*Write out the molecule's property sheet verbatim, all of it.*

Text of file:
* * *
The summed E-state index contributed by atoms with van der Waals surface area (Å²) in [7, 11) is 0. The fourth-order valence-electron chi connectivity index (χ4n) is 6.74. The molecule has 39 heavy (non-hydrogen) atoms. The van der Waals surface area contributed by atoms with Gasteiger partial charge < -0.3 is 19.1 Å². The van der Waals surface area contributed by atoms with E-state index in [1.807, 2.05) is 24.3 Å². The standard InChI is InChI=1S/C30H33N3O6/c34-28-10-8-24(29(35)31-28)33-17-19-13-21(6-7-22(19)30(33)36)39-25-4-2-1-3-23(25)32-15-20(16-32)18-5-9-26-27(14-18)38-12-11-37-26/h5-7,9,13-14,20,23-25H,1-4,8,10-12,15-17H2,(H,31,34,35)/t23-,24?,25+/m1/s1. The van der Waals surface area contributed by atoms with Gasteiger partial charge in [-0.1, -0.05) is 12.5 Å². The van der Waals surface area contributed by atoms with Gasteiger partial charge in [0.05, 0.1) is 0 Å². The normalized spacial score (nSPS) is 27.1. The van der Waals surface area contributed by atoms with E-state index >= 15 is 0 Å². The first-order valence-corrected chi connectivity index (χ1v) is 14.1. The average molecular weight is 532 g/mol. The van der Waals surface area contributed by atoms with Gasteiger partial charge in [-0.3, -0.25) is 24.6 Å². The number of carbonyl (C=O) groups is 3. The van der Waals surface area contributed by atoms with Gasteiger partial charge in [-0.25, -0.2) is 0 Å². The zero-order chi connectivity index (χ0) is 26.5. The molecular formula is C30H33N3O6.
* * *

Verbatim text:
The summed E-state index contributed by atoms with van der Waals surface area (Å²) in [7, 11) is 0. The fourth-order valence-electron chi connectivity index (χ4n) is 6.74. The molecule has 39 heavy (non-hydrogen) atoms. The van der Waals surface area contributed by atoms with Gasteiger partial charge < -0.3 is 19.1 Å². The van der Waals surface area contributed by atoms with E-state index in [1.807, 2.05) is 24.3 Å². The standard InChI is InChI=1S/C30H33N3O6/c34-28-10-8-24(29(35)31-28)33-17-19-13-21(6-7-22(19)30(33)36)39-25-4-2-1-3-23(25)32-15-20(16-32)18-5-9-26-27(14-18)38-12-11-37-26/h5-7,9,13-14,20,23-25H,1-4,8,10-12,15-17H2,(H,31,34,35)/t23-,24?,25+/m1/s1. The van der Waals surface area contributed by atoms with Gasteiger partial charge in [-0.1, -0.05) is 12.5 Å². The van der Waals surface area contributed by atoms with Gasteiger partial charge in [0.05, 0.1) is 0 Å². The normalized spacial score (nSPS) is 27.1. The van der Waals surface area contributed by atoms with E-state index >= 15 is 0 Å². The first-order valence-corrected chi connectivity index (χ1v) is 14.1. The average molecular weight is 532 g/mol. The van der Waals surface area contributed by atoms with Gasteiger partial charge in [-0.3, -0.25) is 24.6 Å². The number of carbonyl (C=O) groups is 3. The van der Waals surface area contributed by atoms with Gasteiger partial charge in [-0.25, -0.2) is 0 Å². The zero-order chi connectivity index (χ0) is 26.5. The molecular formula is C30H33N3O6.